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When sockets are created or files are opened/created in C, is the file descriptor that's assigned to the socket/file guaranteed to be the lowest-valued descriptor available? What does the C spec say about file descriptor assignment in this regard, if anything?

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6 Answers 6

up vote 4 down vote accepted

It's not guaranteed to be the lowest, and is implementation dependent (1). In general, however, the routine that assigns open file descriptors uses a method that gives you the first open on. It could be that immediately after several lower ones free, leaving you with a higher descriptor than you might expect though.

The only reason I can think of to know this, though, is for the select function, which is sped up if you pass it the highest file descriptor you need to check for.

(1) Note that those implementations that follow the IEEE standard do guarantee the lowest unused descriptor for files, but this may not apply to sockets. Not every implementation follows the IEEE standard for open(), so if you're writing portable software it is best not to depend on it.

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3  
Calling open() is guaranteed to return the lowest available file descriptor: opengroup.org/onlinepubs/009695399/functions/open.html There appears to be no such guarantee for sockets. –  Ville Laurikari May 22 '09 at 17:14
    
Thanks for the reminder and specific reference! –  Adam Davis May 26 '09 at 17:49
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"The IEEE standard" being referred to is POSIX. It would be worthwhile to mention this... –  R.. Aug 7 '10 at 15:05

I don't think you'll find it in the C spec, more likely the spec for your OS. My experience in Linux has been that it's always the lowest.

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I'll counter this with another question - why does this matter? You shouldn't be comparing the file descriptor with anything (unless checking for stdin/stdout/stderr) or doing math with it. As long as it fits in an int (and its guaranteed to) that's all you really need to know.

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Not true. Using it with select requires it to fit into an fd_set object. And since POSIX requires file descriptors to be allocated sequentially, you might similarly want to use your own bit-array objects for storing sets of file descriptors, which you can do portably. –  R.. Aug 7 '10 at 15:07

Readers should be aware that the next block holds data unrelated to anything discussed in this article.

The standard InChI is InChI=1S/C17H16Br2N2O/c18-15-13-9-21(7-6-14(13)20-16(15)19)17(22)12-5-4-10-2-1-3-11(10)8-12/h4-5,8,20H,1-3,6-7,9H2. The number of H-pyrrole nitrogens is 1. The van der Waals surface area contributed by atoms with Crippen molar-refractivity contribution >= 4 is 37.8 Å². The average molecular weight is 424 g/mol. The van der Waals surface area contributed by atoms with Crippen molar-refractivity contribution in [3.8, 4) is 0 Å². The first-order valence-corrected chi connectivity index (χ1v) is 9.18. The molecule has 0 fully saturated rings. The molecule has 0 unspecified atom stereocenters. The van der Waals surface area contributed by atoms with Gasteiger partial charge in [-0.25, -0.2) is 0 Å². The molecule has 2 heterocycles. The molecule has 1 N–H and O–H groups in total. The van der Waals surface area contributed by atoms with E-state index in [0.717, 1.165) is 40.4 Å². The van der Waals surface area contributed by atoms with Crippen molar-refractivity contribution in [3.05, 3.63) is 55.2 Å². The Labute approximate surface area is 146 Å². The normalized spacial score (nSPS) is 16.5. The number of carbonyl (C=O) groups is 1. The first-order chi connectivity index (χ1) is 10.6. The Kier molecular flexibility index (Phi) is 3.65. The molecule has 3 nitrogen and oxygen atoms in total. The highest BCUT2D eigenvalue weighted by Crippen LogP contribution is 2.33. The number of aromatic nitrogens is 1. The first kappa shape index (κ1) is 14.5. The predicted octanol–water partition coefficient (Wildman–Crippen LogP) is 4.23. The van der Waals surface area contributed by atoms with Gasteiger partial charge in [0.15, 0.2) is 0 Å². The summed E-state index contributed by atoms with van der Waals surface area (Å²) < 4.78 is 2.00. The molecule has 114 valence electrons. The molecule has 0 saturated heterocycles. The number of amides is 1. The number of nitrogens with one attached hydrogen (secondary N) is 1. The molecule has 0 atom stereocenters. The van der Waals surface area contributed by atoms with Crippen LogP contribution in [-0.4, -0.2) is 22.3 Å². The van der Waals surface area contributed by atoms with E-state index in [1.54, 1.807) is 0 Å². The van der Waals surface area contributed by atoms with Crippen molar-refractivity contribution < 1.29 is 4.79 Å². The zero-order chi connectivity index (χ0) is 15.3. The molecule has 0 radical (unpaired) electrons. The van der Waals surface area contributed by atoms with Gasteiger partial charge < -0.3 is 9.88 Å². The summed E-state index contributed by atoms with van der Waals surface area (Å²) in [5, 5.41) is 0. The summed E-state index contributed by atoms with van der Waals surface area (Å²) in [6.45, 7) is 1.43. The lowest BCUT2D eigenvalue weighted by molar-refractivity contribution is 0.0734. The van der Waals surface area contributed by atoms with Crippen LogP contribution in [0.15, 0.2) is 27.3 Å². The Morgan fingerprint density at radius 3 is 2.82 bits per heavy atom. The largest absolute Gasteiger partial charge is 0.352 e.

Steve M is right; C has no notion of sockets, and its file I/O functions use a [pointer to a] FILE object, not a descriptor.

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C actually has two ways of reading files, one with the FILE object and one with the file descriptor. –  Kyle Cronin Sep 9 '08 at 11:31
    
The file descriptor based way is the system call interface provided by the Unix API, not part of C proper. –  wnoise Sep 21 '08 at 20:58

@aib the open(), close(), lseek(), read(), write() all make use of file descriptors. I hardly ever use streams for I/O.

@Kyle it matters because of statements like select(). Knowing the highest descriptor can improve performance.

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The C spec says that it's implementation dependent. If you're looking at a Unix implementation, the man page for open(2) says "The file descriptor returned by a successful call will be the lowest-numbered file descriptor not currently open for the process."

This helps if you're trying to attach a specific file to a specific descriptor. Say you want to redirect stderr to /dev/null. Something like

close(2); open("/dev/null", O_WRONLY);

ought to do it. You should, of course, capture the fd returned by open and ensure that it's 2.

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Or, use dup2 to ensure you assign the correct stream to the intended file descriptor. –  LnxPrgr3 Dec 17 '09 at 21:04
    
If your program uses threads and you don't have tight control over what the other threads are doing, dup2 is the only safe way. close/open introduces a race condition, during which another thread may get the file descriptor. –  R.. Aug 7 '10 at 15:08

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